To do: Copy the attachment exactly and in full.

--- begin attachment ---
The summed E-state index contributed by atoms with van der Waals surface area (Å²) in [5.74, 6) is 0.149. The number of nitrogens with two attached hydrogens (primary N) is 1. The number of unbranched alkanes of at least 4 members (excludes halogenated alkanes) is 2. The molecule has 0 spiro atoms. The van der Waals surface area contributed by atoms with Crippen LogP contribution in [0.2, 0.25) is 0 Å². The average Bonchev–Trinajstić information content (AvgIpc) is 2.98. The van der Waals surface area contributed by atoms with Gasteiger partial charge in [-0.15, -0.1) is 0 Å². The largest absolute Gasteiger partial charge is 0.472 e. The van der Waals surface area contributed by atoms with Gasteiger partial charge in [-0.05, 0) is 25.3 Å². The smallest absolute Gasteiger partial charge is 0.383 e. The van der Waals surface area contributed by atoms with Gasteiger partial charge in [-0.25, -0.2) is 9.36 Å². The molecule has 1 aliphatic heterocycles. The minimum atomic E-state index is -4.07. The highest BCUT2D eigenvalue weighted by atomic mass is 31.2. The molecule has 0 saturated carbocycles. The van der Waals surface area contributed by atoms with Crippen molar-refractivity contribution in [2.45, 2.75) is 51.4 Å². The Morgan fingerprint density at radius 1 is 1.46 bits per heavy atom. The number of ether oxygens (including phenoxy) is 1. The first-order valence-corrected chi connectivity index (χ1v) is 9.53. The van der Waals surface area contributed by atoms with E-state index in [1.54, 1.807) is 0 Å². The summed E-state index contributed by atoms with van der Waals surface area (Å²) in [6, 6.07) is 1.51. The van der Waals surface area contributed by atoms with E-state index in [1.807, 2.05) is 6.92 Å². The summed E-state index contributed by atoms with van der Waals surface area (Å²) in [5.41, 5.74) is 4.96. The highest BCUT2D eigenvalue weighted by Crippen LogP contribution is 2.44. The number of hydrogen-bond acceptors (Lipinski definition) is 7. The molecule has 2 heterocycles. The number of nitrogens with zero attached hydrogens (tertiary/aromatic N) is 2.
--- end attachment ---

The summed E-state index contributed by atoms with van der Waals surface area (Å²) in [5.74, 6) is 0.149. The number of nitrogens with two attached hydrogens (primary N) is 1. The number of unbranched alkanes of at least 4 members (excludes halogenated alkanes) is 2. The molecule has 0 spiro atoms. The van der Waals surface area contributed by atoms with Crippen LogP contribution in [0.2, 0.25) is 0 Å². The average Bonchev–Trinajstić information content (AvgIpc) is 2.98. The van der Waals surface area contributed by atoms with Gasteiger partial charge in [-0.15, -0.1) is 0 Å². The largest absolute Gasteiger partial charge is 0.472 e. The van der Waals surface area contributed by atoms with Gasteiger partial charge in [-0.05, 0) is 25.3 Å². The smallest absolute Gasteiger partial charge is 0.383 e. The van der Waals surface area contributed by atoms with Gasteiger partial charge in [-0.25, -0.2) is 9.36 Å². The molecule has 1 aliphatic heterocycles. The minimum atomic E-state index is -4.07. The highest BCUT2D eigenvalue weighted by atomic mass is 31.2. The molecule has 0 saturated carbocycles. The van der Waals surface area contributed by atoms with Crippen molar-refractivity contribution in [2.45, 2.75) is 51.4 Å². The Morgan fingerprint density at radius 1 is 1.46 bits per heavy atom. The number of ether oxygens (including phenoxy) is 1. The first-order valence-corrected chi connectivity index (χ1v) is 9.53. The van der Waals surface area contributed by atoms with E-state index in [1.54, 1.807) is 0 Å². The summed E-state index contributed by atoms with van der Waals surface area (Å²) in [6, 6.07) is 1.51. The van der Waals surface area contributed by atoms with E-state index in [1.807, 2.05) is 6.92 Å². The summed E-state index contributed by atoms with van der Waals surface area (Å²) in [5.41, 5.74) is 4.96. The highest BCUT2D eigenvalue weighted by Crippen LogP contribution is 2.44. The number of hydrogen-bond acceptors (Lipinski definition) is 7. The molecule has 2 heterocycles. The number of nitrogens with zero attached hydrogens (tertiary/aromatic N) is 2.